Wyoming is known for its beautiful sunsets, magnificent wildlife and 100-mph gale-force winds – but hubby and I wouldn’t live anywhere else. We are just two hours away from a scenic mountain lake, where every summer we enjoy trout fishing. Hubby has the edge on me in this department. He’s been fishing since he was in diapers. I’m not kidding. His mother showed me the baby pictures.
We had taken many fishing trips as a family when our kids were small, but all I remember about those times was washing dirty little hands, wiping dirty little faces and threatening dirty little tykes with death by Frank Sinatra all the way home if they didn’t behave.
When the kids grew up and flew the coop, I realized that hubby and I needed something we could enjoy together ... and so I began to take my avocation as an angler seriously. I wanted to learn everything there was to know. “Fishing For Dummies” became my essential bedtime reading. When I got to the part about “what to wear,” I was thrilled! Now I had an excuse to buy a whole new wardrobe.
My first purchase was a wide-brimmed hat, which served two purposes: to prevent sunburn by shading my face, and to keep water from dripping down my back in the rain. My hat looked like the one Clint Eastwood wore in “Fistful of Dollars” … I even had a poncho. All I needed was a cigar.
I later bought a pair of waders, which I used only once because I was terrified of stepping into a hole and drowning. I remember standing in ice-cold water up to my waist, casting a fly rod and glancing back toward hubby who was on the shore yelling, “Keep going, Sweetcakes! You’re not out far enough!” I wondered if he was trying to get rid of me, but the intense look on his face revealed that all he really wanted was for me to hook a 23-inch brown.
I’ve been fishing for a few years now and have become a pretty good fisherman. I know my strengths and weaknesses. Strengths: not afraid to bait a hook, can identify different fish species, and know the best music to listen to in the car on the drive to the lake. Weaknesses: talking too much, talking too much, and talking too much.
One of our most memorable trips took place last summer. We arrived at the lake and began lugging our supplies (tackle box, fishing rods, and boloney sandwiches) to our favorite spot. Most people fish on the grassy slopes near the campgrounds and picnic tables. Not us. We trek to the other side where boulders jut from the steep bank and where garter snakes, muskrats and killer dragonflies hang out. Indiana Jones territory.
This is our usual routine: Hubby rigs up the tackle for both our lines while I wait patiently, sipping my Perrier. I’m no good with knots and we both know it. Like the Gentleman he is, hubby fixes mine first so I can start fishing. On this particular day we had been fishing for an hour with no luck. Suddenly the feeding frenzy began … for the fish, not me, although I had already consumed a Snicker bar and half a can of Pringles.
I was sitting on a large flat rock singing “Witch Doctor” and when I got to “ting tang walla walla bing bang,” my rod suddenly flew out of my hands and started floating out to sea. I jumped up and grabbed it. “I got a bite!”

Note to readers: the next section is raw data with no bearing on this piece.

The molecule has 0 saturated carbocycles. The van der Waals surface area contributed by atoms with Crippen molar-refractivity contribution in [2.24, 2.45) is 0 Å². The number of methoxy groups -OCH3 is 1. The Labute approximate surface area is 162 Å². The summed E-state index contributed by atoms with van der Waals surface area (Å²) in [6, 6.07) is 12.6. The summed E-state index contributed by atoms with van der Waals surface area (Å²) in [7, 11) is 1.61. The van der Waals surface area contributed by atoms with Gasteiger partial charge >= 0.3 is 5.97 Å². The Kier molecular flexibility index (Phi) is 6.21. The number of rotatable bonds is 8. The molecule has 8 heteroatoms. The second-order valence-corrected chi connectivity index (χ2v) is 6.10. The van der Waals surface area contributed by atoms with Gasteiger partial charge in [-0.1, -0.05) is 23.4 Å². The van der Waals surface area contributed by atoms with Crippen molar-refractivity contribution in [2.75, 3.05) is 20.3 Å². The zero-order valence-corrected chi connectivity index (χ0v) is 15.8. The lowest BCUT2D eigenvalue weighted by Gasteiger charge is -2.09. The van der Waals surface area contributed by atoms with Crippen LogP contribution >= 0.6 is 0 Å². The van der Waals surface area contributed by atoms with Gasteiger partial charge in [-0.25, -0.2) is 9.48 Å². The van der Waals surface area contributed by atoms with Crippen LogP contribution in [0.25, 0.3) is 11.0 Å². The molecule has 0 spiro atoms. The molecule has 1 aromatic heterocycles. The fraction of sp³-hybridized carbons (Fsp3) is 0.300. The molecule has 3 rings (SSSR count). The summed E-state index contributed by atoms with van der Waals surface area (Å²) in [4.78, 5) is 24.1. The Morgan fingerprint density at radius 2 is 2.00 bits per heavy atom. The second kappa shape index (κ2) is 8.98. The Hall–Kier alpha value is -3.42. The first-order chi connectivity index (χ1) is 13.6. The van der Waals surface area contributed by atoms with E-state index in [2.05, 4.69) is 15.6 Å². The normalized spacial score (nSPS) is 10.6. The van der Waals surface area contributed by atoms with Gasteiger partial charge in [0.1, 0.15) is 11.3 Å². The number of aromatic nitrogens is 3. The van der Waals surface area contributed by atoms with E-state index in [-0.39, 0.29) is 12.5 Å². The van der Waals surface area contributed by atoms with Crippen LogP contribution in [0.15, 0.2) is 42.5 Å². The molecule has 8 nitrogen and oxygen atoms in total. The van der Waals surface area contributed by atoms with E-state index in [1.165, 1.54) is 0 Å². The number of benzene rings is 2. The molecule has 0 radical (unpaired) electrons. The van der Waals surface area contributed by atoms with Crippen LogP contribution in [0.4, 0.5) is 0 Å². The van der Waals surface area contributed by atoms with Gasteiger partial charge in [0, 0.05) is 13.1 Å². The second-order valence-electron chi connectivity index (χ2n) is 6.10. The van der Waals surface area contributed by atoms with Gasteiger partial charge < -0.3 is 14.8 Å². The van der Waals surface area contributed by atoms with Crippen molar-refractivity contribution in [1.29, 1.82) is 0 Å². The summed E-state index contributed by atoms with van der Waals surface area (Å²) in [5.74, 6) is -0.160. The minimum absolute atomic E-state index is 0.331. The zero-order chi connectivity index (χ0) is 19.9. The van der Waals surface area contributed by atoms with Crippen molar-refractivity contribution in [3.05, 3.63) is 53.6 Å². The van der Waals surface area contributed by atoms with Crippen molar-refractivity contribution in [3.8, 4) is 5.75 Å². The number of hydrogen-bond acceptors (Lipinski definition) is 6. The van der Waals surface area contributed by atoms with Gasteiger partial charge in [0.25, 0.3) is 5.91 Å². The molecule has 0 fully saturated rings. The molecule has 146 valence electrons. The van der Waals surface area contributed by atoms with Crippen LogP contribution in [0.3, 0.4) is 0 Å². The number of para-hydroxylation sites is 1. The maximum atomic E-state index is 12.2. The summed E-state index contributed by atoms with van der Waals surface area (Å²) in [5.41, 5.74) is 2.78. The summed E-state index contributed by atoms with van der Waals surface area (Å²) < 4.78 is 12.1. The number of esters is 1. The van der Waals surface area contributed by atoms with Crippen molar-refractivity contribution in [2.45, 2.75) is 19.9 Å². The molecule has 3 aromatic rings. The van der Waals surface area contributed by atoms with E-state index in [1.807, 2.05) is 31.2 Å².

But hubby had his own problems. He always uses two rods; one propped on a forked stick jammed into the ground, and the other rigged with a spinner or a fly so he can cast and reel … cast and reel … cast and reel … ad infinitum. The unattended rod was jerking wildly at the same time he got a hit on his fly. He said, “Grab that rod!” But I was too busy trying to reel in Jaws.
I played the fish until he wore himself out, and when he was within a few feet of the bank, I netted him. A four-inch rainbow. I named him Jerry, took his picture and threw him back.
Meanwhile, hubby had set aside the rod with the fly and picked up the other one, which was still jerking. When he reeled it in, there was no fish and the bait was gone. To non-fisher-people that would have been bad news because the fish got away. To us it meant the fish were biting.
Excitement ruled as we quickly baited our hooks with night crawlers and some pink gunk called “power bait,” a horrible-smelling substance that looked very much like play dough. As soon as our lines hit the water we had nibbles.
Hubby: I got a bite!
Me: Me, too!
Hubby: It’s gotta be at least 15 inches!
Me: Mine’s probably 20!
Hubby: Yeah, right. Remember Jerry?
Me: How can I forget.
Hubby: This one’s a fighter! Look at him jump!
Me: Hey, your line’s crossing mine!
Hubby: No, YOUR line’s crossing mine.
Me: How can you tell?
Hubby: Trust me, I know. Duck underneath my line and get on my other side.
Me: (Making my way underneath his line) The rocks are slippery.
Hubby: You’ll be fine. But keep your line tight.
Me: (Stumbling over the rocks and landing on my rear in ice-cold lake water) Jiminy Crickets, that water’s cold!
Hubby: Good job, Sweetcakes. The lines are clear. Now start reeling!
Me: (Struggling to stand up) My fish is gone.
Hubby: There’s plenty more where that came from.
Hubby: Hey! I lost mine, too!
Me: There’s plenty more where that came from.
The fish were biting … but we kept losing them. They were teasing us; jumping just fifteen yards from the bank and swimming so close we could count the pinstripes on their Armani suits.
As quickly as it had begun, it was over. The waters were calm; the fish had eaten their fill. They were probably gathered at the local underwater saloon boasting in their victory.
We fished a couple more hours with no luck. As we walked back to the car, we greeted other fishermen with stringers full of rainbows, browns and brookies. The only fish we had caught was the tadpole Jerry.
That day, we had battled nature and lost. But there would be other days … other fish … other boloney sandwiches. During the long drive home, we sang along with Frank Sinatra.